400,000 tons of grain from Ukrainian farmers in Russian occupied territory.

Footage obtained by CNN from Zaporizhzhya shows trucks wearing the white zed symbol of the Russian military, transporting grain to Russian held

Crimea, an act that President Zelenskyy's administration is calling food terrorism.

VOLODYMYR ZELENSKYY, UKRAINIAN PRESIDENT (through translator): This is not just a strike at Ukraine. With our agrarian export, dozens of countries in

various regions of the world have found themselves on the brink of food deficit.

SOARES (voice-over): Through satellite images, we were able to identify the Russian merchant ship, Matros Pozynich, one of three involved in the

trade of stolen grain, seen here at the port in Sevastopol, Crimea, on April 29.

From there, the vessel, carrying an estimated 27,000 tons of grain, according to maritime tracking site, FleetMon, traveled through the

Bosphorus to Alexandria in Egypt but was denied port.

Then it went on to Beirut in Lebanon but was also turned away. Finally, on May 8, it reached Latakia, the principal port in Syria, according to

shipping sources and Ukrainian officials.

OLEG NIVIEVSKYI, ASSISTANT PROFESSOR, KYIV INSTITUTE OF ECONOMICS: So in this situation, the countries in the Middle East and in EMV and in northern

Africa, they will be -- they don't have choice, OK.

And they will import wheat from anywhere, from where it's possible. So I think that this is really state-supported theft. It's not Ukrainian assets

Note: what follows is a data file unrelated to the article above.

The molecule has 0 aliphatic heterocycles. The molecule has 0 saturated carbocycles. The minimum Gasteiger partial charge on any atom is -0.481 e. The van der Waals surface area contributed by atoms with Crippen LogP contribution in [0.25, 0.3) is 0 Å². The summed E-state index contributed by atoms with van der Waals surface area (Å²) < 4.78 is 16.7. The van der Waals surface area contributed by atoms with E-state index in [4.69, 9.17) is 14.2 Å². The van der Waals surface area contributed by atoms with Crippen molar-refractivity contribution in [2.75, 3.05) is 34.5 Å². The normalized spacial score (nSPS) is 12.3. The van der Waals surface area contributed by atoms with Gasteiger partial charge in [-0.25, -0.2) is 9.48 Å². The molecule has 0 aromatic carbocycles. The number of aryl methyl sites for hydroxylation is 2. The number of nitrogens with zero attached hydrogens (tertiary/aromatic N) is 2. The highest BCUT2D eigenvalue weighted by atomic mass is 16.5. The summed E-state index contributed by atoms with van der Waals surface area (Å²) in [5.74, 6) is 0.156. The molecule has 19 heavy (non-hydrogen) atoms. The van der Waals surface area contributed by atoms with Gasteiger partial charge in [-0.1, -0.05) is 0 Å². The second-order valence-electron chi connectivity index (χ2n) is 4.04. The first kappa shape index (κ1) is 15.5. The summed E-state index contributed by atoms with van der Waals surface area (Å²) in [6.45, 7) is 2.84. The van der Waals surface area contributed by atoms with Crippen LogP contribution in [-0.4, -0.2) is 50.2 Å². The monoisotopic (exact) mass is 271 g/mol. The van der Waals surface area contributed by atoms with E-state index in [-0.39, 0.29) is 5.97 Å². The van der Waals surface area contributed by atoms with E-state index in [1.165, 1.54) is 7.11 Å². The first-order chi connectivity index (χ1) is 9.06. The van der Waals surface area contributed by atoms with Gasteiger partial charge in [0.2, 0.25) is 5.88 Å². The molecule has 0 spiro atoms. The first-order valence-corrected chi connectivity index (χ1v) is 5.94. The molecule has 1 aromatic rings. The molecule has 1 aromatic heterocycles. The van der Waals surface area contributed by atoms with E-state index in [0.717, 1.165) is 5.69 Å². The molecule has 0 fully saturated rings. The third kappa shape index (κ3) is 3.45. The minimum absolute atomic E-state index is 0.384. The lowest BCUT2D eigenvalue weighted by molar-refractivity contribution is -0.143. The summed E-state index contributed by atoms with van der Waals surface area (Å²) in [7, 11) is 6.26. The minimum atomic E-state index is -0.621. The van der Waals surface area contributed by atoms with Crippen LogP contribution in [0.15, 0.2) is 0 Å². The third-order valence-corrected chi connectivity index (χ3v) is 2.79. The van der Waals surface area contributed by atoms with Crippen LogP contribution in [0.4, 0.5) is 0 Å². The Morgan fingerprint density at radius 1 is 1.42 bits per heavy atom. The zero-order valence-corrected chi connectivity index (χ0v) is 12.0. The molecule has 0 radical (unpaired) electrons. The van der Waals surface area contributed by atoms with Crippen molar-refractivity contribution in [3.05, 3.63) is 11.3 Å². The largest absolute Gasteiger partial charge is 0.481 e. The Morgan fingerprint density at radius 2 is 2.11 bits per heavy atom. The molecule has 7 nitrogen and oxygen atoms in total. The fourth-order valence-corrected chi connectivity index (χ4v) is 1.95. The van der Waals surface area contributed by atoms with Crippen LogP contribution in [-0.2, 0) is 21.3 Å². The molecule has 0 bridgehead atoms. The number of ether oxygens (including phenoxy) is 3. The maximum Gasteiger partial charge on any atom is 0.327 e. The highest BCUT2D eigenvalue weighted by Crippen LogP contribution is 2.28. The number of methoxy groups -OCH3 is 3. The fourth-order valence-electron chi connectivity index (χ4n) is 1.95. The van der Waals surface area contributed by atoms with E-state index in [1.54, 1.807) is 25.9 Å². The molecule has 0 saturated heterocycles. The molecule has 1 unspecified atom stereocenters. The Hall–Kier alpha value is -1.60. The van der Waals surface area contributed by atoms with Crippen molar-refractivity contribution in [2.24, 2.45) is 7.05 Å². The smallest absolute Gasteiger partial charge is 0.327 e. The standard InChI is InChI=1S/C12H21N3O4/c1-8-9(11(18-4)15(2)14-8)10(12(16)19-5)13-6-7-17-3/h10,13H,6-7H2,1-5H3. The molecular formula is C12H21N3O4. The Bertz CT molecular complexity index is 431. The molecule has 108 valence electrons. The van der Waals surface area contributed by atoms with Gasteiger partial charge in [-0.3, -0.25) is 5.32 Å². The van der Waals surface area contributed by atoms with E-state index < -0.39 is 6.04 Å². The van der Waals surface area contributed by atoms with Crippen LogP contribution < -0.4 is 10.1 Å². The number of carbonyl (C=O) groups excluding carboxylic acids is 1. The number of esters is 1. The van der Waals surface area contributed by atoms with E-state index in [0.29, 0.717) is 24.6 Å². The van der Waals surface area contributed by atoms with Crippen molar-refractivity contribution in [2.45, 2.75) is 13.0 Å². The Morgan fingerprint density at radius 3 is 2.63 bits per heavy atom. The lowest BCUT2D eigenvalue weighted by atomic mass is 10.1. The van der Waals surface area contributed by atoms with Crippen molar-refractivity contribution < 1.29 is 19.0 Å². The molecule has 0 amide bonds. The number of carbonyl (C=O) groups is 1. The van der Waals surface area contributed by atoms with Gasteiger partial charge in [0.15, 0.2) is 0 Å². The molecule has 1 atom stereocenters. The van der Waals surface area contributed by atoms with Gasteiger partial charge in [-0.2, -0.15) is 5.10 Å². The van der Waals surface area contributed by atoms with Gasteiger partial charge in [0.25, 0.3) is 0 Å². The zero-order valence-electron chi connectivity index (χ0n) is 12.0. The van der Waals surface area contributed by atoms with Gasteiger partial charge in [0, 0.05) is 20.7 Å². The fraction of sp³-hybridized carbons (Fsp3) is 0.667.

but Ukrainian grain.


SOARES: For Russia, stealing wheat and other grains during the war could prove lucrative. The price of wheat has skyrocketed so far this year, more

than 60 percent or so, spiking after the war started on February 24.

And how much of a valuable commodity is it while the price of wheat is now trading about $400 a ton on the world market?

SOARES (voice-over): As supplies run low and as prices continue to rise, there are fears the war was pushing the world to the brink of a food


With the German foreign minister calling Russia's actions, a deliberate war of grains.


GIOKOS: All right, we're interrupting that story. We are now taking you live to the Rose Garden, where we're seeing President Biden, as well as the

Finnish and Swedish leaders, about to address the audience.

Importantly, to talk about their application to join NATO. This is a historic move by the two countries. Sweden has been neutral for 200 years;

Finland since World War II. This is a big move.